1.    He’s just told them about the obligation to forgive – and it’s a hard one.  So before they start in forgiving, they say, “if you give us enough faith, we’ll do it” – or, more likely, “if you don’t give us more faith, we’re not even going to try.”  “Increase our faith” turns out to mean, “give us more strength, more power ~~ make this task easier ~~ and then we’ll do it.”  “FAITH” is a kind of magic, a kind of superpower, that will keep the life of a disciple from costing us anything, including failure.
2.   And Jesus doesn’t give it to them; in fact he mocks their desire to do what they – and we – must do by supernatural means.  God does not do for us what we can do for ourselves.  That mulberry tree is there to demonstrate this.  If we want that mulberry tree flung into the sea, we can manage it without divine intervention, without extraordinary spiritual power… //lady evangelist story about new Christians wanting spiritual power – wouldn’t exercise what they already had//
3.   The word “exercise” takes us deeper into Jesus’ program here.  The disciples do need more faith (and often, so do we); and faith is a gift from God; but it is a gift like the other gifts we are given, such as a talent for music, or a capacity for athletic accomplishment.  None of these gifts comes as a wrapped-up, ribbon-tied accomplishment – every such gift is a gift of “potential” – not the finished expertise, or virtue, but something like “a kit” – some assembly is required; some exercise is required; some practice is required )Carnegie Hall story). Such gifts  never mere luxuries or mere ornaments, always given in response to need – courage, patience, only present where they are needed (in great fear, in great frustration)…  They don’t “make things easy” – they make us willing to confront what is hard.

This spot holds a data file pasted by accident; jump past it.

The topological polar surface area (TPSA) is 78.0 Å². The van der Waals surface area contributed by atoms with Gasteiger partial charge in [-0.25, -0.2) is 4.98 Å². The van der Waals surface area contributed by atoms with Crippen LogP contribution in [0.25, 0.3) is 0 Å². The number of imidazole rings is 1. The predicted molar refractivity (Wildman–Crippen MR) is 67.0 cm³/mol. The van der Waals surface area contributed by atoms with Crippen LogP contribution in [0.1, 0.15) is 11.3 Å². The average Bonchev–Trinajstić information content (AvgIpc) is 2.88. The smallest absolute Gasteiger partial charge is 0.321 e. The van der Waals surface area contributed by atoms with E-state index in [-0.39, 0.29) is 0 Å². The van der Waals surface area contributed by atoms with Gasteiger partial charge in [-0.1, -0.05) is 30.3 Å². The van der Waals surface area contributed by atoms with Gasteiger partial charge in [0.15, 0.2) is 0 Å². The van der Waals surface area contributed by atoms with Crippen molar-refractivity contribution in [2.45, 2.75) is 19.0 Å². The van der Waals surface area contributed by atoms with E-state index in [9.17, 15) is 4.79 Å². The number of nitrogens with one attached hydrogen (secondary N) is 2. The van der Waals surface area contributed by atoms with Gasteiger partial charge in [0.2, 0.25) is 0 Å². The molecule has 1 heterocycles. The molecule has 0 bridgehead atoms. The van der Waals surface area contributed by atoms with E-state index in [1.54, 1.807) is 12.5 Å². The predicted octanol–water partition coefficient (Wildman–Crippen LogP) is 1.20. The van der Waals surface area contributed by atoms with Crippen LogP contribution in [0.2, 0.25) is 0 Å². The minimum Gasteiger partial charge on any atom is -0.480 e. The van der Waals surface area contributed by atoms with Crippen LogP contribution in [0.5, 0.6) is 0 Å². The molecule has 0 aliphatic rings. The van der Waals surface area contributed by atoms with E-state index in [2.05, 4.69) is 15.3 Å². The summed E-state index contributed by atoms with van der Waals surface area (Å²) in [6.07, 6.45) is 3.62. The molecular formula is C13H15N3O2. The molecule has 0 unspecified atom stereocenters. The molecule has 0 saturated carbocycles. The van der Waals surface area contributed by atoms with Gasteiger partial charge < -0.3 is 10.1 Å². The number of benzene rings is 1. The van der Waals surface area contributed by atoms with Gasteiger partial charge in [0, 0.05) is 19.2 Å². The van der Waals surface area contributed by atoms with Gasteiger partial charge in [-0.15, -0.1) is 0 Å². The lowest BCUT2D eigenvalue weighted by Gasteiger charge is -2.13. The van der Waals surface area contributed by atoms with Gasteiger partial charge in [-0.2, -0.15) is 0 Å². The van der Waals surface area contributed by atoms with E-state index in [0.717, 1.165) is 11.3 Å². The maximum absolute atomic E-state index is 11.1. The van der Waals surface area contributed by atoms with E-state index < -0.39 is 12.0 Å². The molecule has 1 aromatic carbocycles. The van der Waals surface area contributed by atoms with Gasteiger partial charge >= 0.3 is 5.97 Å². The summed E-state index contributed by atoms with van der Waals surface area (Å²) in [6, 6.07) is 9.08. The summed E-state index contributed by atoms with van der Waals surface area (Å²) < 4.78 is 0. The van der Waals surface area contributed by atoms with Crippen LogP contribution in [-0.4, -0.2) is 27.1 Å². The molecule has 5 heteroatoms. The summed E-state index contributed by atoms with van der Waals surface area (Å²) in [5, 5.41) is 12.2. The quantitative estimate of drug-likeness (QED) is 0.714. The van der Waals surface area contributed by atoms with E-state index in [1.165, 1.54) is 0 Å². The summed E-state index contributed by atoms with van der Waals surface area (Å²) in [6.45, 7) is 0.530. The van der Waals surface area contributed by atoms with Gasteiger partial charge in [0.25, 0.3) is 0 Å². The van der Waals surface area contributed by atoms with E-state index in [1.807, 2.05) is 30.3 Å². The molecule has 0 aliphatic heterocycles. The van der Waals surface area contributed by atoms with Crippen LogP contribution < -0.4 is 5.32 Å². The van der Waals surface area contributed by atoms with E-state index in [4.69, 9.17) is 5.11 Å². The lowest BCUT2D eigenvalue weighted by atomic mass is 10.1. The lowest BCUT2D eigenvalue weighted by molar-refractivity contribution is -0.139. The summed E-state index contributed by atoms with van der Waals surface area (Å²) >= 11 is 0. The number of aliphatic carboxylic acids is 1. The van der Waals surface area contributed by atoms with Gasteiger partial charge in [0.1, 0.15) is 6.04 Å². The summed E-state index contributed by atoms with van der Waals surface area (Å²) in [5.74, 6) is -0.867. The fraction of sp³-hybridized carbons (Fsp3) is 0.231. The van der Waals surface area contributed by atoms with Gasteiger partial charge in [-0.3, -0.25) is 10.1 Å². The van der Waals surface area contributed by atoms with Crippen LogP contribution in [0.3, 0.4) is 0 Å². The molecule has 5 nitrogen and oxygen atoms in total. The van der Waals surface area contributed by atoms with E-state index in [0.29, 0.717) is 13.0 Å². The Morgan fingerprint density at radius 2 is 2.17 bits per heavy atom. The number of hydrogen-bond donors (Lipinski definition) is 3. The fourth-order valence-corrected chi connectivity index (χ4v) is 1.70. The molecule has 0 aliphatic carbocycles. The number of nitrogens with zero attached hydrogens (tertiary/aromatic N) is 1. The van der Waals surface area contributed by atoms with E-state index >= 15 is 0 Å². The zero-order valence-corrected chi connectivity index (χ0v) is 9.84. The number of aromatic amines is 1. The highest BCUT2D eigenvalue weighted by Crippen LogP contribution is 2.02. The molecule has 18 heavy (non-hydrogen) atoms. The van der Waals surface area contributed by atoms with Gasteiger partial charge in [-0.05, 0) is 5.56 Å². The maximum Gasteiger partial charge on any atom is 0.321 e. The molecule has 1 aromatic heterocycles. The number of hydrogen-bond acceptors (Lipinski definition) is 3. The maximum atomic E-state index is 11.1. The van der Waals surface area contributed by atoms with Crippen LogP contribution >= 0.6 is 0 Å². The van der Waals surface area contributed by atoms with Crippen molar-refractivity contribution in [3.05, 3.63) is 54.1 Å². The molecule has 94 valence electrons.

4.   When we want to have the spiritual gift, such as faith, in its perfect form before we undertake the tasks that are set before us, we get the process backwards.  We have been given enough faith to start to be obedient in some small things – and by our obedience we find a) the limits of our faith[fulness] and b) the faithfulness of God toward us c)the increase in faith that we have desired – not in our own spiritual “easiness,” but in our capacity to be a blessing to other people, to our community, and to our world…

Thing One and Thing Two

In my most recent post I mentioned the Granddaughters (Thing One and Thing Two) and then thought, GOOD HEAVENS, it's time for up to date pictures.  So here they are: Annie at 19 months (nearly), and Lena at 10 months (just barely)... What's that zinger about "the lines have fallen unto me in very pleasant places?"  Yes.  And among very lovely creatures, too.

Saturday, October 5, 2013

Friday Five (okay, okay...)

3dogmom has given us this prompt, for this week's Friday Five:
I’ve just returned from an extended road trip, a portion of which included travel through ancestral homelands. While I was gone our son’s first child, Hunter, was born, making me mindful of the gift that our roots can offer to us as we venture through life.  That juxtaposition inspires today’s Friday Five.
At a baby shower honoring Hunter guests filled out a card full of hopes and wishes for his life. Thinking about whatever new life may be touching yours (the birth of a child, a marriage, a new call…), choose five wishes from the following and do the same. (For instance, I wrote for Hunter, “I hope you laugh at your grandfather’s jokes.)
I hope you: learn, grow, remember, laugh, get, follow, aren’t afraid, love, respect, try to, never forget, become, experience.
Bonus: what hopes did someone in your life offer to you that have stayed with and inspired you?
Let us know in the comments if you play. You can leave a link old school if you want to be fancy, or you can simply cut and paste the URL, because that works on WordPress.

My wishes and hopes are for Thing One and Thing Two (the 2012 vintage granddaughters) -- but how do I keep it down to five? All right, here goes.

I hope you learn and go on learning as long as you live.
I hope you laugh whenever you can (and only cry when you must).
I hope you respect yourselves, and each other (and if there's any left over for Grandma that would be all right too).
I hope you never forget that you are tremendously loved, and tremendously loveable (because your RevGalBlogAunties can tell you, those are SUPERPOWERS).
I hope you aren't afraid of the world or the people in it.

There.  That's about it!
And I love you very much.